There are some extremely successful business partnerships, with partners who complement each others’ abilities and work together harmoniously for years. Some of these were started as jointly owned and run businesses from the beginning. In other cases, a business owner has brought one or more other people into an established firm to provide additional capital, expertise and other help. Whatever the circumstances, the arrangements between the parties need to be thoroughly discussed and formalised.
When they go into business together, the partners will probably be on good terms, optimistic and sure that they can work together in the future. On the other hand, when a business partnership breaks down, matters can become acrimonious and, at their worst, involve expensive litigation. Below we set out some essential matters to consider if you are thinking of going into business with someone else, whether the business is brand new or a new partner is being brought into an established firm.
The choice of format will depend on a number of factors. The LLP and limited company both confer the benefit of limited liability, whereas the partnership has the advantages of simplicity and privacy in that accounts, etc. do not have to be registered at Companies House. A limited company has the advantage that more complex arrangements can be set up, perhaps using different classes of shares. Which format is chosen will depend on a number of legal and taxation considerations.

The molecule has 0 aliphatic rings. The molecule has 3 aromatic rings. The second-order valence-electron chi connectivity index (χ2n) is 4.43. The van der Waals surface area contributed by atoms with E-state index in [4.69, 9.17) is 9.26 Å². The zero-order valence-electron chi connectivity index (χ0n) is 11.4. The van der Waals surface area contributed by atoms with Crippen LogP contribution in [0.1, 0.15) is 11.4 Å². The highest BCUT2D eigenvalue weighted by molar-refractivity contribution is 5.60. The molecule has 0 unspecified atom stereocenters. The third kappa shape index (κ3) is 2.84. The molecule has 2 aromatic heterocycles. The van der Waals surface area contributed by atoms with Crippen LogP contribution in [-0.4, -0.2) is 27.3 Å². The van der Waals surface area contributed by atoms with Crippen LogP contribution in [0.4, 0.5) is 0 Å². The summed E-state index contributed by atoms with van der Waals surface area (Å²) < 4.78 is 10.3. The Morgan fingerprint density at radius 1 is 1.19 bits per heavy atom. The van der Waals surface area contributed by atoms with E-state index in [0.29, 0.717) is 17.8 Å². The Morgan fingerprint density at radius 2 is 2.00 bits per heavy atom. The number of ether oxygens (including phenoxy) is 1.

Whatever the format of the business, it is essential that the terms on which the partners go into business with each other are set out in the appropriate documentation. This cannot be stated too strongly. If the business is successful, it will become a valuable asset and the terms on which the partners own it and run it need to be clear. The process of drawing up the documentation will make them consider matters they may not have thought of. Most importantly, if they fall out, or one of them becomes ill, or dies, or personal circumstances change, there will be an agreed framework for making the necessary decisions. Without this, there is a serious risk of bitter and expensive litigation.
These will vary from business to business, but typical matters that need to be decided and agreed
This will depend on the business format and, if it is a company, the complexity of the arrangements. In a partnership or an LLP, the essential document is a partnership or LLP agreement, typically covering the issues set out above. With a company, the articles must contain appropriate provisions, and will often be supplemented by a shareholders’ agreement and/or directors’ service contracts. The articles are a public document, whereas shareholders’ agreements and directors’ service contracts are private to the parties who enter into them.
For further information, contact Jonathan Waters.
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